Darcy Ellefson, a Sanford Health registered respiratory therapist understands first-hand the importance of pulmonary rehab. She grew up watching her uncle and dad struggle with breathing issues. Both of them had limited resources available for treatment of chronic obstructive pulmonary disease, or COPD.
They were an inspiration to her. Though the disease does not have a cure, people can do things to slow down the damage being done.
Now Ellefson deals daily with people’s lungs and their breathing troubles in her pulmonary rehab role in patient care at the Sanford Wellness Center.
“What motivates me is the patients I take care of. I see a lot of senior citizens that struggle with respiratory issues every day and they make it through each day with a smile,” she said. “The pulmonary rehab is a program where we educate people with COPD. We educate them how to breathe and how to prevent further damage as well as starting them on an exercise program.”
Ellefson said the wellness center is a very warm and welcoming place where everyone really cares for one another. The program lasts four weeks and involves patients exercising three times a week for about two hours.
Related: COPD podcast
COPD is the third leading cause of death in the United States, but we often overlook it.
COPD usually develops in people over the age of 40 and is thought of as a smokers’ disease. Ninety percent of people who develop COPD do so because of smoking, whether it’s from smoking directly or secondhand smoke.
Early diagnosis of COPD is critical, Ellefson said. It is important for people, especially smokers, to be aware if they are coughing, wheezing, have shortness of breath or a tightness in their chest, as these are all symptoms of COPD.
COPD also may affect blood oxygen levels in some and this will put a burden on the heart. The lungs and heart are so closely connected and this means that with COPD comes an increases risk of heart attack, stroke, congestive heart failure and more. This is another reason that it’s important to see your doctor if you start experiencing COPD symptoms.
COPD is an umbrella term for a variety of different diseases: chronic bronchitis, chronic asthma and emphysema.
COPD is diagnosed by results from a breathing test called spirometry. A spirometry test measures how much and how fast a person can exhale air from the lungs. If the results are below a certain percentage, the results verify the diagnosis of COPD.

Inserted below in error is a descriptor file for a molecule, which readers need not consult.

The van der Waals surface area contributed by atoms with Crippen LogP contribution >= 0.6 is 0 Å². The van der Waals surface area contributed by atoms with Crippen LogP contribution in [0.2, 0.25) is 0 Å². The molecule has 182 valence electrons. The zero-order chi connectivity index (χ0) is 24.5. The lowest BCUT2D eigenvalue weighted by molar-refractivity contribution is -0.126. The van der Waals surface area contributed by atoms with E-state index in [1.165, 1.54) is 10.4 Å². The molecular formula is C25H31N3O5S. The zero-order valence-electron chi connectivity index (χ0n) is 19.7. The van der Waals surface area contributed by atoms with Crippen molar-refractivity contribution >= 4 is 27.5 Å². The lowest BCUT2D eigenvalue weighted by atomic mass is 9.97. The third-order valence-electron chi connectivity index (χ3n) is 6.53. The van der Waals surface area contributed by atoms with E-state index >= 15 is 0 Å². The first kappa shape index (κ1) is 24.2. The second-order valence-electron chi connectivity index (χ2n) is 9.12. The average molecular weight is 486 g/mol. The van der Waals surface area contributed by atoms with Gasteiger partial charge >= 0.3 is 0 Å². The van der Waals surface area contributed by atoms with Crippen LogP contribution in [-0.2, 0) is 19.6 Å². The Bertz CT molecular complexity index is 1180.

Spirometry can determine if someone has COPD before significant symptoms show up. Often, a person is very sick by the time they get a diagnosis. This is why early recognition is crucial.
Causes of COPD
Nine out of 10 times the cause of COPD is cigarette smoking. Very rarely is COPD a genetic cause. It is more important for those who develop COPD from genetic factors to get a diagnosis. That’s because enzyme replacement therapy is available and providers could notify family members to get genetic testing as well.
When you have COPD, your lungs hold onto extra air, making it difficult to breathe. Your lungs work like a balloon: You blow it up and air fills it. Then you let it out and the air goes out very quickly. In a person with COPD, air tubes may be blocked from getting air out of the lungs.
Another reason their lungs are not working properly is because lung tissue may have also been lost, which results in COPD. If lung tissue is lost, it isn’t as elastic as it was before, so air wants to come in but it does not want to come back out.
In a healthy person, when you work harder, you should breath more. In a person with COPD, air gets stuck inside the lungs because they are basically breathing when their lungs are already full of air. They cannot get any air in because they didn’t allow enough time for old air to come out.
This often makes people with COPD want to avoid moving because when they do, they become short of breath. Being immobile is the worst thing they could do.
If someone is having shortness of breath and they cannot do as much, it is very important that they mention this to their doctor so that they can get the proper help. By notifying a doctor, the doctor can slow down the progression of the disease.
A personal experience with pulmonary rehab
“I try not to let COPD affect my everyday life, but of course it does,” said Yvonne Moss, a Sanford Health patient. She went through the Sanford pulmonary rehab program.
Since having COPD, she has not been able to go out and do as much as she used to. Moss said hiking and fishing, two of her hobbies, have become increasingly more difficult.
She said Sanford Health’s rehab program taught her a lot. “It taught me how to live better, it was really worth it, and I’m grateful for the program.”
Moss shared one experience about walking up to the Washington Pavilion in Sioux Falls and struggling to breath. “It was scary.” The rehab program taught her how to breathe better and avoid such stress.
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